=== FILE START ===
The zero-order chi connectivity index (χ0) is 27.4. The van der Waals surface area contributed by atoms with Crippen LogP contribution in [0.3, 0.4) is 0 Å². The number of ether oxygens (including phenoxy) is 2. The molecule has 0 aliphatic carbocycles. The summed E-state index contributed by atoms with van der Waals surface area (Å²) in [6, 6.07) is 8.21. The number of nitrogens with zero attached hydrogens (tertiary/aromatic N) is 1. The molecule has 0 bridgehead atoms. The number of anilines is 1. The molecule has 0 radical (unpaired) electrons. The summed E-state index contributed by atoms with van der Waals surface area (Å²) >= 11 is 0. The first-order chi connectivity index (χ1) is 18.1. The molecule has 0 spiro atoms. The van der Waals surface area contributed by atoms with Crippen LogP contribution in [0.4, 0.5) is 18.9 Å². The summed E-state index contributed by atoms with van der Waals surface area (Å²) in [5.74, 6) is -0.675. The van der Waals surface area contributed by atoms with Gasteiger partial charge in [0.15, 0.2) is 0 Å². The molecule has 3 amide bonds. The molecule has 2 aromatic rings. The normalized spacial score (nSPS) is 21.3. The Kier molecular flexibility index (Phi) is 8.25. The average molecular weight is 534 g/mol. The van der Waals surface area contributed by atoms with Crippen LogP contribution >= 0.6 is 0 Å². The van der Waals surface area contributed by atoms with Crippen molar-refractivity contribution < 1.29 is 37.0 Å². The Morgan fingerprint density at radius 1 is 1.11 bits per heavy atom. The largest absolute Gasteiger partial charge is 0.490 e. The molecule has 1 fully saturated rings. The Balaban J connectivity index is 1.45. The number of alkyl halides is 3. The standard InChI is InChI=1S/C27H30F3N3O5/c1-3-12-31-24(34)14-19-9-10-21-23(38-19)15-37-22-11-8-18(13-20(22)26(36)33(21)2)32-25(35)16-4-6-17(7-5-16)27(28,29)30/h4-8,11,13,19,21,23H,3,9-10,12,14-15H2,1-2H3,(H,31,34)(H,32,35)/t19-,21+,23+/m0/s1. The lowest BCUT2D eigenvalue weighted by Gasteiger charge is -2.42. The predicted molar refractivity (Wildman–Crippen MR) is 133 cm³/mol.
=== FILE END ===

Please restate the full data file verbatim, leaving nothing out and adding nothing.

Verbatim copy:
The zero-order chi connectivity index (χ0) is 27.4. The van der Waals surface area contributed by atoms with Crippen LogP contribution in [0.3, 0.4) is 0 Å². The number of ether oxygens (including phenoxy) is 2. The molecule has 0 aliphatic carbocycles. The summed E-state index contributed by atoms with van der Waals surface area (Å²) in [6, 6.07) is 8.21. The number of nitrogens with zero attached hydrogens (tertiary/aromatic N) is 1. The molecule has 0 bridgehead atoms. The number of anilines is 1. The molecule has 0 radical (unpaired) electrons. The summed E-state index contributed by atoms with van der Waals surface area (Å²) >= 11 is 0. The first-order chi connectivity index (χ1) is 18.1. The molecule has 0 spiro atoms. The van der Waals surface area contributed by atoms with Crippen LogP contribution in [0.4, 0.5) is 18.9 Å². The summed E-state index contributed by atoms with van der Waals surface area (Å²) in [5.74, 6) is -0.675. The van der Waals surface area contributed by atoms with Gasteiger partial charge in [0.15, 0.2) is 0 Å². The molecule has 3 amide bonds. The molecule has 2 aromatic rings. The normalized spacial score (nSPS) is 21.3. The Kier molecular flexibility index (Phi) is 8.25. The average molecular weight is 534 g/mol. The van der Waals surface area contributed by atoms with Crippen LogP contribution >= 0.6 is 0 Å². The van der Waals surface area contributed by atoms with Crippen molar-refractivity contribution < 1.29 is 37.0 Å². The Morgan fingerprint density at radius 1 is 1.11 bits per heavy atom. The largest absolute Gasteiger partial charge is 0.490 e. The molecule has 1 fully saturated rings. The Balaban J connectivity index is 1.45. The number of alkyl halides is 3. The standard InChI is InChI=1S/C27H30F3N3O5/c1-3-12-31-24(34)14-19-9-10-21-23(38-19)15-37-22-11-8-18(13-20(22)26(36)33(21)2)32-25(35)16-4-6-17(7-5-16)27(28,29)30/h4-8,11,13,19,21,23H,3,9-10,12,14-15H2,1-2H3,(H,31,34)(H,32,35)/t19-,21+,23+/m0/s1. The lowest BCUT2D eigenvalue weighted by Gasteiger charge is -2.42. The predicted molar refractivity (Wildman–Crippen MR) is 133 cm³/mol.